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different types of lawyers

xomegxoxomegxo Registered User Posts: 3 New Member
edited March 2012 in Law School
I want to be a lawyer but I know there is so many different kinds I don't know which one yet. I'm only a junior in high school but i'm already thinking of careers. My mom works for a Real Estate lawyer and she says it's not like the usual lawyers that go to court and talk in front of a courtroom which I like because I want to be a lawyer but I don't think I could do the whole court room ordeal. I want to be something like a real estate lawyer but what characteristics does a person have to have to be one and what are some other types of lawyers?
Post edited by xomegxo on

Replies to: different types of lawyers

  • Shark_biteShark_bite Registered User Posts: 1,561 Senior Member
    Good Question. there are tax attorneys and things like that. I'm sure if you googled, or wikipediad it, you could probobly come up with some answers. does anyone have a link?
  • AmericanskiAmericanski Registered User Posts: 683 Member
    If you're a high school junior, it's ridiculously early to be thinking about what type of lawyer you'd want to be. Most 1Ls don't even know. There's no point in thinking about it now.
  • Shark_biteShark_bite Registered User Posts: 1,561 Senior Member
    well, im not thinking about it, i just have no idea. its just not in my bank of knowledge. for example everyone knows there are different types of doctors, but not many know about the different types of lawyers.
  • ihateCAihateCA Registered User Posts: 1,656 Senior Member
    There are basically two types of lawyers: transactional and litigation. Transactional attorneys, well that's pretty self-explanatory. They do financial transactions and stuff and work alot with investment bankers and corporations. Real estate transactional attorneys close real estate deals, and write up leases and stuff. Litigation lawyers, well they sue people. Real estate litigators would settle property disputes in court and stuff. Your pick.
  • dadofsamdadofsam Registered User Posts: 1,635 Senior Member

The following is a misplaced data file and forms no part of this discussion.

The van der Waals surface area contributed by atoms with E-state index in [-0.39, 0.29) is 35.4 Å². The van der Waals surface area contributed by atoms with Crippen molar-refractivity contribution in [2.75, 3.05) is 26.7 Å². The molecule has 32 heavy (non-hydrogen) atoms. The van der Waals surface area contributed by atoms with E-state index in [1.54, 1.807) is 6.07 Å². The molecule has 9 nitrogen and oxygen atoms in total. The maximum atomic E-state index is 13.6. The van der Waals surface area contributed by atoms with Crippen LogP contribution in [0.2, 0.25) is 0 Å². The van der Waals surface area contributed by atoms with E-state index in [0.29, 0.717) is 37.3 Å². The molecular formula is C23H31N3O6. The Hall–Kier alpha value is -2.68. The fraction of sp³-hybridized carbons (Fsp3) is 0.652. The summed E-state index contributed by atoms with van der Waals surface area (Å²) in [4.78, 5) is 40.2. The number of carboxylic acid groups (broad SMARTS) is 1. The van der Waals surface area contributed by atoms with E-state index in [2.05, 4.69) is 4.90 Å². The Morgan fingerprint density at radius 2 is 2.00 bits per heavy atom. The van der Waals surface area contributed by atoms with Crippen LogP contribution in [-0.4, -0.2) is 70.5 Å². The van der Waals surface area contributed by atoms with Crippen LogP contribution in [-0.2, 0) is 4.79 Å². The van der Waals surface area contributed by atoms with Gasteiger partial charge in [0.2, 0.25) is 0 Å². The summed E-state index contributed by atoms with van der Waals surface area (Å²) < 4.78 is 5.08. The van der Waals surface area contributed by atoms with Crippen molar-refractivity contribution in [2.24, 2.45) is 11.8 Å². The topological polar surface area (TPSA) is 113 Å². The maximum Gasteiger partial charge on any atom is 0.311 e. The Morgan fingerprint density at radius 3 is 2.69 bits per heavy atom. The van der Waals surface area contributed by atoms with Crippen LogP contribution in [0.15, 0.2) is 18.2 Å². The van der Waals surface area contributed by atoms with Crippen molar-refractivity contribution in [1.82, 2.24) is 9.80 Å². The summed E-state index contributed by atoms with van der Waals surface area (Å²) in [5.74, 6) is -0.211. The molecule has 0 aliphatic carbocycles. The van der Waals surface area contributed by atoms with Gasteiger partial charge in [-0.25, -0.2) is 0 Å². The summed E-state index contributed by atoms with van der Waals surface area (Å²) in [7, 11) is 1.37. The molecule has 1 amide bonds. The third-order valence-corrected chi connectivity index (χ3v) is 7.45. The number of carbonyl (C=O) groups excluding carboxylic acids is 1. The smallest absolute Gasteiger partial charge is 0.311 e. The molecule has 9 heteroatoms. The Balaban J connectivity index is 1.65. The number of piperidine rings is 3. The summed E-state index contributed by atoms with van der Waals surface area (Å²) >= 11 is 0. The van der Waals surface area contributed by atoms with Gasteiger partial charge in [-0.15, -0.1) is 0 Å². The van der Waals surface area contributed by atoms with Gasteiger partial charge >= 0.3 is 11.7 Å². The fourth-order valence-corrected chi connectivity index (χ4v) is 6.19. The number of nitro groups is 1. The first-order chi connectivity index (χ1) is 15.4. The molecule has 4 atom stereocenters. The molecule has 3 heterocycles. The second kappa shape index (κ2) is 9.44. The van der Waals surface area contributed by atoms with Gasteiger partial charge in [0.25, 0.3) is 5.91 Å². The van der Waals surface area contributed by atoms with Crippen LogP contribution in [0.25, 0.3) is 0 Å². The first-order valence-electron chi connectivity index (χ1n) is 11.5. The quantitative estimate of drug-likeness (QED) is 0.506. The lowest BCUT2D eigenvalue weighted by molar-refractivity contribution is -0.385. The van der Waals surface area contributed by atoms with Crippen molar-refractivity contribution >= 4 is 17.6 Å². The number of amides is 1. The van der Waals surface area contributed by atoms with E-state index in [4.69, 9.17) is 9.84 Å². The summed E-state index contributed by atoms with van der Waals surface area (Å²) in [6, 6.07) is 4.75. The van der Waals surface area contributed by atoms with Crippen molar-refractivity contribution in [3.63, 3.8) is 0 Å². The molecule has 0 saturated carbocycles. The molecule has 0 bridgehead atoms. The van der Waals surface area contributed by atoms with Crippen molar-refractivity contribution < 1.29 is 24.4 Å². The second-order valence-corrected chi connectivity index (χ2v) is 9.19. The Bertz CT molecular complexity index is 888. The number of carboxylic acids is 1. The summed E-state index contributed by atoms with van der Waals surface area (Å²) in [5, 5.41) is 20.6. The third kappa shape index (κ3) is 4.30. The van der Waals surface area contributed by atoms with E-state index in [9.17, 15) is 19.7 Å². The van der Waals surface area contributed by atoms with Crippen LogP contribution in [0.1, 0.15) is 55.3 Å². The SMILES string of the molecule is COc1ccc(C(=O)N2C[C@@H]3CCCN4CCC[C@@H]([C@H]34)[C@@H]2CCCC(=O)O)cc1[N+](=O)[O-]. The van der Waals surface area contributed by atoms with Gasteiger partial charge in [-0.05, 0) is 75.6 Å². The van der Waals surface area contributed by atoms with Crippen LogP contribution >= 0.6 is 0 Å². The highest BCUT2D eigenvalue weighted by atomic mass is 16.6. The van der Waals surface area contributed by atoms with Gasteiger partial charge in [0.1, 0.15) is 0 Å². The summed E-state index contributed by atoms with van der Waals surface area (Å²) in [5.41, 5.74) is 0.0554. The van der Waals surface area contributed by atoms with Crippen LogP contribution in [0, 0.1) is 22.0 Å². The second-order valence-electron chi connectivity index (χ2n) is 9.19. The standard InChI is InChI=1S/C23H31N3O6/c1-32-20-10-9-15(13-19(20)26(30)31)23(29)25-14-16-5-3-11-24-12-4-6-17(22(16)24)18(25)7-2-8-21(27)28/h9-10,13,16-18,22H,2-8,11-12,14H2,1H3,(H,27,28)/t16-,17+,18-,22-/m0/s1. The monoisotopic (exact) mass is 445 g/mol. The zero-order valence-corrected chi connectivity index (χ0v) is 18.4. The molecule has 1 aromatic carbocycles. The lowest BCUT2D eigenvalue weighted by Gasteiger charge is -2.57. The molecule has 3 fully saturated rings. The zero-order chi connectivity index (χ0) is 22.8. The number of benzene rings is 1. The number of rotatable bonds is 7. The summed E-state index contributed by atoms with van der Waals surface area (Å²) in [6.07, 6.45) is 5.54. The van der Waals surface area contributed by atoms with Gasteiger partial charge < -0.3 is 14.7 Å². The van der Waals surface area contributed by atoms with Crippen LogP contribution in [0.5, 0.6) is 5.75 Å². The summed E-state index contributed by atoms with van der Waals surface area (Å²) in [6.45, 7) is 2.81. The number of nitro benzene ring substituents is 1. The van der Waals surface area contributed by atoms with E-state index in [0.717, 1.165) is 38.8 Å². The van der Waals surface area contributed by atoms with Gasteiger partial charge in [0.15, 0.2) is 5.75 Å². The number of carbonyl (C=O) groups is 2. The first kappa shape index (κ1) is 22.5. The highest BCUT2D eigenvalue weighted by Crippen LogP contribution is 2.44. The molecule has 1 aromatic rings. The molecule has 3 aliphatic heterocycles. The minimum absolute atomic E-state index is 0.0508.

xomegxo: there are many categories of lawyers, and most of them rarely if ever spend time in court. Even those who do litigation spend more time out of the courtroom, preparing the case for the trial, than they do in it.

    Transactional law, that is, one involving business transactions such as contracts, is only one area. Others include family law (marriages, divorces, adoptions, other family-related items), wills/estates law (wills, trusts, probates, etc.), intellectual property law (patents, trademarks, copyrights), elder law (Medicare, Medicaid, estate planning, insurance, other items), entertainment law (primarily a combination of transactional and copyright law - music, film, TV, publishing contracts).

    Heck, there are a lot of fields of law, and some are still being invented. But don't worry about that right now; keep the idea of being a lawyer in mind, but when you get to college you will become exposed to whole new areas of possible careers.
  • NwestmomNwestmom Registered User Posts: 92 Junior Member
    The Law School Admission Council webite has a section that briefly summarizes various fields of law. There is also info on preparing for law school and skills required:

    This page from JD Jungle has more extensive info on areas of practice:

    There is also a lot of info available on the American Bar Assoc website:

    I do agree that it is too early to focus on one career, and college will provide you with the chance to explore a lot of options you probably haven't even considered. However, it isn't too soon to begin thinking and learning about careers that may interest you.
  • c/o20102011c/o20102011 Registered User Posts: 1 New Member